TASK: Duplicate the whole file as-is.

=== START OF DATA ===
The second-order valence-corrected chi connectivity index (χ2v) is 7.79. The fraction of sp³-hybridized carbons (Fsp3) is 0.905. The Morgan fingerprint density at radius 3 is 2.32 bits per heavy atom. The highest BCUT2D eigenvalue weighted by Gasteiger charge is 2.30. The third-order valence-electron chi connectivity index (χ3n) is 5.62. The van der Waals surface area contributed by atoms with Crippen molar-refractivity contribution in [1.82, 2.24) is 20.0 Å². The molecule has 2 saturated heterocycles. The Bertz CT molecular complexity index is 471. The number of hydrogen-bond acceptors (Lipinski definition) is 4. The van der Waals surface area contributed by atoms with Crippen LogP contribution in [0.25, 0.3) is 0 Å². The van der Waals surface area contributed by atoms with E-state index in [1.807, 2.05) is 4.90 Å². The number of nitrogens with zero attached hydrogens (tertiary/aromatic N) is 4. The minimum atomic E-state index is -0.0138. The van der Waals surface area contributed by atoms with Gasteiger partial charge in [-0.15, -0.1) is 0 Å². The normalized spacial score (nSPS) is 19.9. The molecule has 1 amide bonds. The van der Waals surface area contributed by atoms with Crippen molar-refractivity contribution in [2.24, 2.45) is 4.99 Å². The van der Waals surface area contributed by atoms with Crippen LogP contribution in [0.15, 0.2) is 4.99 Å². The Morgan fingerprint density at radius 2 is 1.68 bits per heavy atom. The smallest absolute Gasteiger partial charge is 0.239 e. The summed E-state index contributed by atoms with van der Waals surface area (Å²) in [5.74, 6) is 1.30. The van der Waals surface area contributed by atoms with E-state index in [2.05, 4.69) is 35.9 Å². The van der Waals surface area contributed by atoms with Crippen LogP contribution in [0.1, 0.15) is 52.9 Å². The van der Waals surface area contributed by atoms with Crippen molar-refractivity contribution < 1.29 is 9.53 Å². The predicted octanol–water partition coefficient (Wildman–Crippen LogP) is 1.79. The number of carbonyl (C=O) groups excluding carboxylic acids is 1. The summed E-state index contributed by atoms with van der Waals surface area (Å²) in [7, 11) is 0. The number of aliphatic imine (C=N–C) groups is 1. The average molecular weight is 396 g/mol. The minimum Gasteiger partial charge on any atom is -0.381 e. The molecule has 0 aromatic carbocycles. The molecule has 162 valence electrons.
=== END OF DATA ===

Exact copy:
The second-order valence-corrected chi connectivity index (χ2v) is 7.79. The fraction of sp³-hybridized carbons (Fsp3) is 0.905. The Morgan fingerprint density at radius 3 is 2.32 bits per heavy atom. The highest BCUT2D eigenvalue weighted by Gasteiger charge is 2.30. The third-order valence-electron chi connectivity index (χ3n) is 5.62. The van der Waals surface area contributed by atoms with Crippen molar-refractivity contribution in [1.82, 2.24) is 20.0 Å². The molecule has 2 saturated heterocycles. The Bertz CT molecular complexity index is 471. The number of hydrogen-bond acceptors (Lipinski definition) is 4. The van der Waals surface area contributed by atoms with Crippen LogP contribution in [0.25, 0.3) is 0 Å². The van der Waals surface area contributed by atoms with E-state index in [1.807, 2.05) is 4.90 Å². The number of nitrogens with zero attached hydrogens (tertiary/aromatic N) is 4. The minimum atomic E-state index is -0.0138. The van der Waals surface area contributed by atoms with Gasteiger partial charge in [-0.15, -0.1) is 0 Å². The normalized spacial score (nSPS) is 19.9. The molecule has 1 amide bonds. The van der Waals surface area contributed by atoms with Crippen molar-refractivity contribution in [2.24, 2.45) is 4.99 Å². The van der Waals surface area contributed by atoms with Crippen LogP contribution in [0.15, 0.2) is 4.99 Å². The Morgan fingerprint density at radius 2 is 1.68 bits per heavy atom. The smallest absolute Gasteiger partial charge is 0.239 e. The summed E-state index contributed by atoms with van der Waals surface area (Å²) in [5.74, 6) is 1.30. The van der Waals surface area contributed by atoms with E-state index in [2.05, 4.69) is 35.9 Å². The van der Waals surface area contributed by atoms with Crippen LogP contribution in [0.1, 0.15) is 52.9 Å². The van der Waals surface area contributed by atoms with Crippen molar-refractivity contribution < 1.29 is 9.53 Å². The predicted octanol–water partition coefficient (Wildman–Crippen LogP) is 1.79. The number of carbonyl (C=O) groups excluding carboxylic acids is 1. The summed E-state index contributed by atoms with van der Waals surface area (Å²) in [7, 11) is 0. The number of aliphatic imine (C=N–C) groups is 1. The average molecular weight is 396 g/mol. The minimum Gasteiger partial charge on any atom is -0.381 e. The molecule has 0 aromatic carbocycles. The molecule has 162 valence electrons.